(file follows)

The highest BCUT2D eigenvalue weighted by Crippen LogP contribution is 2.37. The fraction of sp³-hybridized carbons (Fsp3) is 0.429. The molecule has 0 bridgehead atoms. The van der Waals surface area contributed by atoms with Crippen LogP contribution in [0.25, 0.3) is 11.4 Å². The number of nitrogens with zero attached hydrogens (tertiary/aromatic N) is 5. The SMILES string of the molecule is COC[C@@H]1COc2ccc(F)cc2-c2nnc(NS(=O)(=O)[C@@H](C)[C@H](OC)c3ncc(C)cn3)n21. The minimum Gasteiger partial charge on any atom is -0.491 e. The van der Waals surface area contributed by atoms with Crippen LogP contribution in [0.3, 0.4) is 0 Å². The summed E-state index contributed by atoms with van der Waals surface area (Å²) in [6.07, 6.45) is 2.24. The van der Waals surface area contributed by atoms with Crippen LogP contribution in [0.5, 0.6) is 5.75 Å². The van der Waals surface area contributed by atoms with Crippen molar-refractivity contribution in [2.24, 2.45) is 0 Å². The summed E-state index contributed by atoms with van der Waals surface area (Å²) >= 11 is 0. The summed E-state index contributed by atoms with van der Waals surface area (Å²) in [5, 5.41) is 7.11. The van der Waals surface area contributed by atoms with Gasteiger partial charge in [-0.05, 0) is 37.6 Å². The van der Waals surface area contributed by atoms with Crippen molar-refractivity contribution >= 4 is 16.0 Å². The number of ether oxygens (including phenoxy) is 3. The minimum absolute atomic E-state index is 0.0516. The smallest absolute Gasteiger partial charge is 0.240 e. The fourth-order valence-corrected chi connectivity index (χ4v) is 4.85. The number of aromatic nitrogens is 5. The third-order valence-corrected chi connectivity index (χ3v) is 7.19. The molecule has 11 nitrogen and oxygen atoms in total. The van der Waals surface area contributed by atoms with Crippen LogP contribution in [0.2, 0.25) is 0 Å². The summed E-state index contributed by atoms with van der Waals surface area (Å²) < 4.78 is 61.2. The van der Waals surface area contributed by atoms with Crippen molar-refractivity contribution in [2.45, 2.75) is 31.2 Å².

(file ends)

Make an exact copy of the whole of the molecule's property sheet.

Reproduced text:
The highest BCUT2D eigenvalue weighted by Crippen LogP contribution is 2.37. The fraction of sp³-hybridized carbons (Fsp3) is 0.429. The molecule has 0 bridgehead atoms. The van der Waals surface area contributed by atoms with Crippen LogP contribution in [0.25, 0.3) is 11.4 Å². The number of nitrogens with zero attached hydrogens (tertiary/aromatic N) is 5. The SMILES string of the molecule is COC[C@@H]1COc2ccc(F)cc2-c2nnc(NS(=O)(=O)[C@@H](C)[C@H](OC)c3ncc(C)cn3)n21. The minimum Gasteiger partial charge on any atom is -0.491 e. The van der Waals surface area contributed by atoms with Crippen LogP contribution in [0.3, 0.4) is 0 Å². The summed E-state index contributed by atoms with van der Waals surface area (Å²) in [6.07, 6.45) is 2.24. The van der Waals surface area contributed by atoms with Crippen LogP contribution in [0.5, 0.6) is 5.75 Å². The van der Waals surface area contributed by atoms with Crippen molar-refractivity contribution in [2.24, 2.45) is 0 Å². The summed E-state index contributed by atoms with van der Waals surface area (Å²) >= 11 is 0. The summed E-state index contributed by atoms with van der Waals surface area (Å²) in [5, 5.41) is 7.11. The van der Waals surface area contributed by atoms with Gasteiger partial charge in [-0.05, 0) is 37.6 Å². The van der Waals surface area contributed by atoms with Crippen molar-refractivity contribution >= 4 is 16.0 Å². The number of ether oxygens (including phenoxy) is 3. The minimum absolute atomic E-state index is 0.0516. The smallest absolute Gasteiger partial charge is 0.240 e. The fourth-order valence-corrected chi connectivity index (χ4v) is 4.85. The number of aromatic nitrogens is 5. The third-order valence-corrected chi connectivity index (χ3v) is 7.19. The molecule has 11 nitrogen and oxygen atoms in total. The van der Waals surface area contributed by atoms with Crippen LogP contribution in [0.2, 0.25) is 0 Å². The summed E-state index contributed by atoms with van der Waals surface area (Å²) < 4.78 is 61.2. The van der Waals surface area contributed by atoms with Crippen molar-refractivity contribution in [2.45, 2.75) is 31.2 Å².